Acquired by the Rev. Alexander Dyce for his collection of eminent men of letters and other worthies, the painting was listed under the 'painters unknown' in the 1874 Dyce catalogue. An almost identical version is in the National Portrait Gallery (catalogued as studio of Reynolds and dated to 1773-4, feigned oval 74.3 x 62.2 cm, museum number NPG 1400). Both works are presumably studio repetitions of the portrait exhibited by Reynolds at the Royal Academy in 1775 (no. 236 Caleb Whitefoord, private collection), listed in the artist's account book in October 1775 with a payment from 'Mr. Whitford' of £36-15-0, or 35 guineas, the usual cost of a bust or the 'three-quarter' (that is, a canvas measuring about three quarters of a yard, or 27 inches high) by Reynolds at this time (see Malcolm Cormack 'The ledgers of Sir Joshua Reynolds', Walpole Society XLII, 1968-70, p.166).
Other portraits of Whitefoord include a Reynolds of 1782 once owned by Charles Whitefoord and engraved in mezzotint by T. Jones in 1793 (Museum number 24252), an engraving by S.W.Reynolds of 1795 (impression in the V&A also from the Dyce Bequest, Dyce 3071), a sketch by George Dance of July, 1795 and etched by William Daniell (impression in the British Museum), an anonymous painting of about 1800 in the Royal Society of Arts, a drawing by Richard Cosway which was stipple engraved by P. Conde for the European Magazine in 1810 (impression in the V&A), and the Gilbert Stuart of 1782 in the Montclair Art Museum, New Jersey, USA. Whiteford also appears in James Gillray's 1807 print The Connoisseurs (impression and preliminary drawings at the V&A) and David Wilkies painting of 1815 The Letter of Introduction (National Gallery of Scotland).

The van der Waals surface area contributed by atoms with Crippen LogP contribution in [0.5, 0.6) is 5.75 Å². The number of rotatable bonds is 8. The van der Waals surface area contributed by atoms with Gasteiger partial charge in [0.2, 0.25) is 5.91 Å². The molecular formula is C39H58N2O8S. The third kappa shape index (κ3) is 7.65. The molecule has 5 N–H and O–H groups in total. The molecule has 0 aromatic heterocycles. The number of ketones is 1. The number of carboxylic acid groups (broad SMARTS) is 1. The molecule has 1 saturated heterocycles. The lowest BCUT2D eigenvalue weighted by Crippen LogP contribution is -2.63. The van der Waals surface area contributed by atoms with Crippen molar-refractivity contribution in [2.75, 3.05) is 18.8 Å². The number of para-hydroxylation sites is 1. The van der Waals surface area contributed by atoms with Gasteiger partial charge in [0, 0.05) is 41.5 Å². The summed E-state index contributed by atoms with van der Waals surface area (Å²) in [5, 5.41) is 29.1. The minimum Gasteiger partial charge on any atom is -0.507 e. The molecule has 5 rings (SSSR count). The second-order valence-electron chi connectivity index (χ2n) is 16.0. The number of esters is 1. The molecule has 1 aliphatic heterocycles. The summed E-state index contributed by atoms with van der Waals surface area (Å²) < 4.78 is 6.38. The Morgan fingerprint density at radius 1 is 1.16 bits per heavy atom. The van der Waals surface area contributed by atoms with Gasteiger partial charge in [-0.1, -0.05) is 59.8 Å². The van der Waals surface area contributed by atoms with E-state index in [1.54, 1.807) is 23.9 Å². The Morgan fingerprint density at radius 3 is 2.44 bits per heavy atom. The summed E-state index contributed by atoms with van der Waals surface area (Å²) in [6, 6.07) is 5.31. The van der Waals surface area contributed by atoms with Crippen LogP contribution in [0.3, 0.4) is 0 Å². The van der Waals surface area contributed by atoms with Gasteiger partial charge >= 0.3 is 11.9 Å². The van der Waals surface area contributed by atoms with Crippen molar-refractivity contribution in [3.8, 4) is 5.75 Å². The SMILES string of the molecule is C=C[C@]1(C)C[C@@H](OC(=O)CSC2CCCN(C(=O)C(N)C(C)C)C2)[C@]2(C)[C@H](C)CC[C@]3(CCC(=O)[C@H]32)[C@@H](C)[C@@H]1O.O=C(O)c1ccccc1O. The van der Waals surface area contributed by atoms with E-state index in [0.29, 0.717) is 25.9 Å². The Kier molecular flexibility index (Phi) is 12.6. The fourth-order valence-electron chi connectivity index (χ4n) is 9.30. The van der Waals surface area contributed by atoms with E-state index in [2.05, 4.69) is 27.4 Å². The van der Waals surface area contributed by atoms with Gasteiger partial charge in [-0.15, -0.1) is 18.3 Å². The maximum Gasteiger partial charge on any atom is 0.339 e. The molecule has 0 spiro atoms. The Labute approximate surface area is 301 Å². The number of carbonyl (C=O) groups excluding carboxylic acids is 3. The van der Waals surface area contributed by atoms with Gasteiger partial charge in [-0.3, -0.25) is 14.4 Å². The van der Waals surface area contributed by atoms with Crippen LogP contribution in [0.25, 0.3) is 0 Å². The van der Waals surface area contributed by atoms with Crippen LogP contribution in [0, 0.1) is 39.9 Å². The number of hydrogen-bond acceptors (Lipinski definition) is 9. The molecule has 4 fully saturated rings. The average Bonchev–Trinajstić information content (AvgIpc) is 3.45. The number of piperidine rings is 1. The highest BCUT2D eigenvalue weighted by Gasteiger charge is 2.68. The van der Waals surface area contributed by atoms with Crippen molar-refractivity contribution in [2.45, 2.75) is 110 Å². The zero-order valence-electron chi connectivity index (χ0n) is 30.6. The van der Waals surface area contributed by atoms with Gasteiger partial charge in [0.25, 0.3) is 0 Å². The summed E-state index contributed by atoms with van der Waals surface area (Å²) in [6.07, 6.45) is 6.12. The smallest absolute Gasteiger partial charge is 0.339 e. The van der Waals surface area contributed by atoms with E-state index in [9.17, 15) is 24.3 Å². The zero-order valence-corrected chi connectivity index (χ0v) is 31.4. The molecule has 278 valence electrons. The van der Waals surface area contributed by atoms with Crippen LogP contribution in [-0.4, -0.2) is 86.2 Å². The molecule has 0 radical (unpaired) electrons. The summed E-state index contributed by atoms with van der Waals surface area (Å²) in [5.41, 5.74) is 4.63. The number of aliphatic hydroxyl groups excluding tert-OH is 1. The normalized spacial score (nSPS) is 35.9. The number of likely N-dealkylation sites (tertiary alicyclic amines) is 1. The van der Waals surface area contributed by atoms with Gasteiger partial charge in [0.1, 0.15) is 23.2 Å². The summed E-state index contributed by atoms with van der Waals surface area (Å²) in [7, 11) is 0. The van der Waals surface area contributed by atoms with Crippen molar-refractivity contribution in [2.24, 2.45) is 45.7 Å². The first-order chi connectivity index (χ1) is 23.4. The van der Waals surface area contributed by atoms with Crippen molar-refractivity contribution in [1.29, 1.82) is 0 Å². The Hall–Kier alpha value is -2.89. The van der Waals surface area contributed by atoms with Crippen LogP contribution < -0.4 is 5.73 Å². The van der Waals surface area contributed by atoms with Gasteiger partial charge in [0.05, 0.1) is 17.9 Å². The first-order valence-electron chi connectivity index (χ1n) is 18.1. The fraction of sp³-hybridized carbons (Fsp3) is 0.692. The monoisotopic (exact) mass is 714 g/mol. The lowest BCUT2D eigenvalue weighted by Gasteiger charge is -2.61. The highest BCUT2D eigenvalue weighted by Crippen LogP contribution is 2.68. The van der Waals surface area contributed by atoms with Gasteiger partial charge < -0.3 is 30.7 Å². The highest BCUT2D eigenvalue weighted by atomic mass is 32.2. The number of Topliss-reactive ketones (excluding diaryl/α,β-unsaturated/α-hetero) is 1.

In their catalogue of Reynolds, Mannings and Postle list only one portrait of Caleb Whiteford by the artist (Private collection, Mannings and Postle cat. 1876, plate 1090). Although smaller in scale, being only a bust portrait, a comparison of these portraits suggests that Dyce 68 is related to catalogue 1876 in the Mannings and Postle catalogue. In both these portraits the artist shows Caleb Whiteford in the same posture, turning to look over his right shoulder. The light yellow waistcoat, edged with gold braid, is unbuttoned to reveal the lace cravat underneath. In both these portraits the sitter is shown without a wig. Mannings and postle note in their entry on catalogue 1876 that there are numerous copies after this portrait, however they do not list the Dyce 68 as one of these copies. It is possible that this is a smaller studio copy of the portrait painted in the early 1770s.
This is one of three paintings by Reynolds that entered the South Kensington Museums as part of the Alexander Dyce bequest in 1859. The other works by Reynolds from the Dyce collection are Portrait of a Lady, said to be Miss Reynolds (Dyce 17) and The entrance to Mr. Thrale's Park: Streatham (Dyce.18). While demonstrating the variety of his oeuvre, from landscape to portrait, these works are all related to the intimate circle of Reynold’s friends and family. Reynolds was a close friend of the Thrales, painting a number of portraits of the family and their friends, and it is likely The entrance to Mr. Thrale's Park: Streatham (Dyce.18) is the result of one of his many visits to the estate. The artist is also known to have been a friend of Caleb Whiteford.
References: Mannings, D. and Postle, M., Sir Joshua Reynolds: A Complete Catalogue of His Paintings, New Haven and London, 2000, volume I, cat. 1876, volume II, figure 1090.
Oil painting, 'Caleb Whitefoord (1734-1810), Wit and Satirical Poet', after Sir Joshua Reynolds PRA
Oil paint; Canvas
Prints, Drawings & Paintings Collection